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Brits Avoid More Parking Accidents Than Continental Drivers

A new report from YouGov has looked at the common issue of damage being caused to cars during the process of parking. And perhaps unsurprisingly, it was people from the UK who came out on top in terms of cautiousness, indicating that British drivers are more careful than those elsewhere.

A third of respondents to the study said that they had experienced some form of damage occurring to their vehicles, with roughly half of this group stating that they had dented, scratched or otherwise compromised the physical integrity of a car they own while attempting to park it.
 
The average number of people admitting to having damaged their own car while parking it was lower in the UK than anywhere else, with just a tenth of Brits stating that they had encountered this kind of incident in the past.
 
At the other end of the spectrum were Italian respondents, with just over a fifth of drivers from this EU member state confirming that they had had a parking accident at some point.
 
Spain seems to be another hotspot for parking damage, coming a close second to Italy in the study, which was commissioned by auto manufacturer Nissan.
 
Meanwhile, the cautious behaviour of drivers in the UK was echoed by both German and French respondents, where just under one in 10 people confirmed that they had bumped or bashed their car while parking it.
 
The study also looked into the intricacies of parking and asked respondents to identify the manoeuvres which they find the toughest to execute. Reversing into a parking bay or roadside gap was cited as being the most common cause of accidents, which is clearly a result of reduced visibility and the difference in the way that the vehicle must be controlled to achieve this safely.
 
27 per cent of parking accidents occur when people are driving estate cars, which are the larger of the family-oriented models available. And because estate cars are smaller than people carriers and SUVs, people are willing to try to squeeze them into spaces which are perhaps not quite big enough to accommodate them without some jostling occurring.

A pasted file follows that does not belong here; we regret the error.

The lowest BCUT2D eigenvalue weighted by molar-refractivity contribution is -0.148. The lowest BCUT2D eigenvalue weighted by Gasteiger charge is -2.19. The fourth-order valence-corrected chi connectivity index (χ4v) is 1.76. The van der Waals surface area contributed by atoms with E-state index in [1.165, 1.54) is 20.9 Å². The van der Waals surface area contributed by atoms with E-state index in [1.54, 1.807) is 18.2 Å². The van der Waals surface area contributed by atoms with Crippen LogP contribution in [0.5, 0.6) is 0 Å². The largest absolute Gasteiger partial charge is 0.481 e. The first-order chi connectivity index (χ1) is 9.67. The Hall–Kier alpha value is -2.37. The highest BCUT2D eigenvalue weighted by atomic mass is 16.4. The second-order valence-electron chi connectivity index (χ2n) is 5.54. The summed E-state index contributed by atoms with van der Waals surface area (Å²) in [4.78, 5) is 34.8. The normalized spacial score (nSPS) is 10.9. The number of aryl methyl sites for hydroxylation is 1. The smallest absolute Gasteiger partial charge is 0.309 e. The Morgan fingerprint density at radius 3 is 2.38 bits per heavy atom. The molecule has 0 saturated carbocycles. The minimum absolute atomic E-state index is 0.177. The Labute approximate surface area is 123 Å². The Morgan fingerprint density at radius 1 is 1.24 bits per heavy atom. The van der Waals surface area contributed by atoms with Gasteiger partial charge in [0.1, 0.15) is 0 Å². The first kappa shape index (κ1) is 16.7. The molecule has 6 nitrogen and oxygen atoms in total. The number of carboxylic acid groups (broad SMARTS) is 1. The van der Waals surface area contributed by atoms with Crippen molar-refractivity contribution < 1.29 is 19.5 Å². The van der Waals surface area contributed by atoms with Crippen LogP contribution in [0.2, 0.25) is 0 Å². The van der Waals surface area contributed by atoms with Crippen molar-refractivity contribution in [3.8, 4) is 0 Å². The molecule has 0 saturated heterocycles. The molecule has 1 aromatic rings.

The trend for careful parking in the UK is exemplified by recent campaigns to encourage the widening of parking spaces. This is based on the idea that modern vehicles are wider than the cars which were in general usage when many facilities were introduced.
 
Of course, there are variations in parking-space sizes from facility to facility, with some places giving drivers more room to manoeuvre than others. And there are other factors involved in determining parking-space width aside from car size. Chief amongst them is the amount of revenue that a car-park owner can generate from the space that is available to them.
 
Modern cars come with features designed to make parking a lot easier, with sensors at the front and rear ensuring that solid objects can be detected and avoided rather than coming out of nowhere and resulting in an accident. Some vehicles even feature reversing cameras to allow them to fit into tight gaps and avoid obstacles which might otherwise be missed.
 
As the automation of cars becomes more prevalent, more and more manufacturers are acting to take the process of parking out of the hands of drivers altogether. Cars which can automatically park in bays or roadside spaces are already available, even if many drivers in the UK and elsewhere might be reluctant to relinquish control and let the vehicle do all of the work for them.
 
Cultural differences in driving habits, as well as the variations in the training schemes and regulations which are present in different European nations, inevitably result in different responses to a survey such as this. But cautious drivers can look forward to fewer instances of damage occurring and fewer costly repairs being required for their vehicles in the future.
 

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